Solid Gold produces a line of companion pet foods that are high in protein, low in carbohydrates, and gluten- and grain-free. Known as Barking at the Moon, this dry kibble is a good choice for high-energy, performance dogs -- especially those with gluten allergies.
High Protein Content
Adult dogs need about 18 percent protein in their diets. Gluten- and grain-free Barking at the Moon kibble has a 41 percent protein content compared to the 30 percent found in Solid Gold's only other grain- and gluten-free dry food. Not all experts agree on whether dogs can have too much protein in their diet, but Dr. T.J. Dunn says that dogs can safely tolerate a diet with more than 30 percent protein on a dry matter basis. Barking at the Moon kibble contains slightly more fat content (20 percent) than the recommended average of 9 percent to 15 percent.
In order of content, sources of protein include ocean fish meal, beef, pea protein and dried eggs. While most of these ingredients seem obvious protein sources, pea protein may seem unusual. In fact, field peas, when ground up and de-fatted, are becoming stars in the protein family. The key when noting protein sources in dog food is the quality of the main protein source. Animal tissues contain an important ingredient for dogs' bodies -- amino acids. Dr. Dunn says that there are 22 amino acids at work in a dog's body and 12 of those must be supplied by what a dog eats. Meat contains many more necessary amino acids than grains do, and is easier for dogs to digest.
Certain fruits and vegetables are also healthy sources of vitamins and minerals for dogs. The Solid Gold food contains a broad spectrum of fruits, vegetables, various oils to help lubricant joints and maintain healthy skin and coat, and vitamin and mineral supplements for active adult dogs. Some notable ingredients are blueberries, which are high in antioxidants; carrots, which contain vitamin A; and pumpkin meal, which is a great source of fiber.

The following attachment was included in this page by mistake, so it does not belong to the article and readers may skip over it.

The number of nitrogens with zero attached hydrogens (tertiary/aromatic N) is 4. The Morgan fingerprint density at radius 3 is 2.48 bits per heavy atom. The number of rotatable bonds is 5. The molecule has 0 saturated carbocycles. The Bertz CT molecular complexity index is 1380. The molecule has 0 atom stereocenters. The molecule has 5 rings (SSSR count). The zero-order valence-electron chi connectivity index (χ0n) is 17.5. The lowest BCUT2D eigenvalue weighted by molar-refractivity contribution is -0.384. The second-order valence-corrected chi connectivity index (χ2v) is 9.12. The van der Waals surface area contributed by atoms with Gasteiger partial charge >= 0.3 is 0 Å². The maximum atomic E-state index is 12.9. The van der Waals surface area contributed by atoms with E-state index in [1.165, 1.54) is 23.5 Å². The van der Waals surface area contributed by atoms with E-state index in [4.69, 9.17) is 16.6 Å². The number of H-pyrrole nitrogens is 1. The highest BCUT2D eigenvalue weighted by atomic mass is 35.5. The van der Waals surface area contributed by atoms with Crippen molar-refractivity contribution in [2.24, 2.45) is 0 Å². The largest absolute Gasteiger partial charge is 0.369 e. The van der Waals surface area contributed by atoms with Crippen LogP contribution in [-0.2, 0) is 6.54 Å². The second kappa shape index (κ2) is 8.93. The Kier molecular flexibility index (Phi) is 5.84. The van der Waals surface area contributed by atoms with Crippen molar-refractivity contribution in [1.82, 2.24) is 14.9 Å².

Keep in mind this product is designed for highly active adult dogs. Puppies under one year of age require food targeted toward their growing needs. Sedentary and older dogs require foods with a different composition, which may include reduced protein. Before changing foods, consult with a veterinarian to determine if Barking at the Moon is appropriate for your pup. In addition, a vet can assist you with introducing a new type of food into Fido's diet. It's crucial to change diets gradually so avoid gastrointestinal upset.
Working with both small animals and exotics, Pamela Meadors has devoted more than 15 years to the veterinary field. She possesses a bachelor's degree in biological sciences and is the proud mom of a blind hedgehog.